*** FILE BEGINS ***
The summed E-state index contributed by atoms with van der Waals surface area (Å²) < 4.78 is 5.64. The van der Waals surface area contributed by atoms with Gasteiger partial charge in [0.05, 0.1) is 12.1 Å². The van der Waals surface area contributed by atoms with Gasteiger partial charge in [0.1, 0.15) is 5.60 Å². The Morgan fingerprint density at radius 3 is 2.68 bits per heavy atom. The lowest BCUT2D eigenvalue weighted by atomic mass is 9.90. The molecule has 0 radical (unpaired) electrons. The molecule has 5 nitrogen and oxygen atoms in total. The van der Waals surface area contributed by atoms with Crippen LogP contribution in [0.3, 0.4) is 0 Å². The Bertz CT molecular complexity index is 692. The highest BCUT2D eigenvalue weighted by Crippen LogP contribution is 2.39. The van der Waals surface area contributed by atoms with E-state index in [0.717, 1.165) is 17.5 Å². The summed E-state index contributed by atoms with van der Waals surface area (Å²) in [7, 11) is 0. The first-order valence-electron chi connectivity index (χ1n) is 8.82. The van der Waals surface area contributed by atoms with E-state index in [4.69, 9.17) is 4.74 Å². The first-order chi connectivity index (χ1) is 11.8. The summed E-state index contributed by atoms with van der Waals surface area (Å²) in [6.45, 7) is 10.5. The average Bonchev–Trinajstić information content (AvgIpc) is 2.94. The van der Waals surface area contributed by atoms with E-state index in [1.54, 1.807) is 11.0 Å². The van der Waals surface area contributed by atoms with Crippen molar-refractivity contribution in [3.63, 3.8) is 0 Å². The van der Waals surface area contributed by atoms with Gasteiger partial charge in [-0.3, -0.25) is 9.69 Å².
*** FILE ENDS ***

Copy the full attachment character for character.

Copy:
The summed E-state index contributed by atoms with van der Waals surface area (Å²) < 4.78 is 5.64. The van der Waals surface area contributed by atoms with Gasteiger partial charge in [0.05, 0.1) is 12.1 Å². The van der Waals surface area contributed by atoms with Gasteiger partial charge in [0.1, 0.15) is 5.60 Å². The Morgan fingerprint density at radius 3 is 2.68 bits per heavy atom. The lowest BCUT2D eigenvalue weighted by atomic mass is 9.90. The molecule has 0 radical (unpaired) electrons. The molecule has 5 nitrogen and oxygen atoms in total. The van der Waals surface area contributed by atoms with Crippen LogP contribution in [0.3, 0.4) is 0 Å². The Bertz CT molecular complexity index is 692. The highest BCUT2D eigenvalue weighted by Crippen LogP contribution is 2.39. The van der Waals surface area contributed by atoms with E-state index in [0.717, 1.165) is 17.5 Å². The summed E-state index contributed by atoms with van der Waals surface area (Å²) in [7, 11) is 0. The first-order valence-electron chi connectivity index (χ1n) is 8.82. The van der Waals surface area contributed by atoms with E-state index in [4.69, 9.17) is 4.74 Å². The first-order chi connectivity index (χ1) is 11.8. The summed E-state index contributed by atoms with van der Waals surface area (Å²) in [6.45, 7) is 10.5. The average Bonchev–Trinajstić information content (AvgIpc) is 2.94. The van der Waals surface area contributed by atoms with E-state index in [1.54, 1.807) is 11.0 Å². The van der Waals surface area contributed by atoms with Crippen molar-refractivity contribution in [3.63, 3.8) is 0 Å². The van der Waals surface area contributed by atoms with Gasteiger partial charge in [-0.3, -0.25) is 9.69 Å².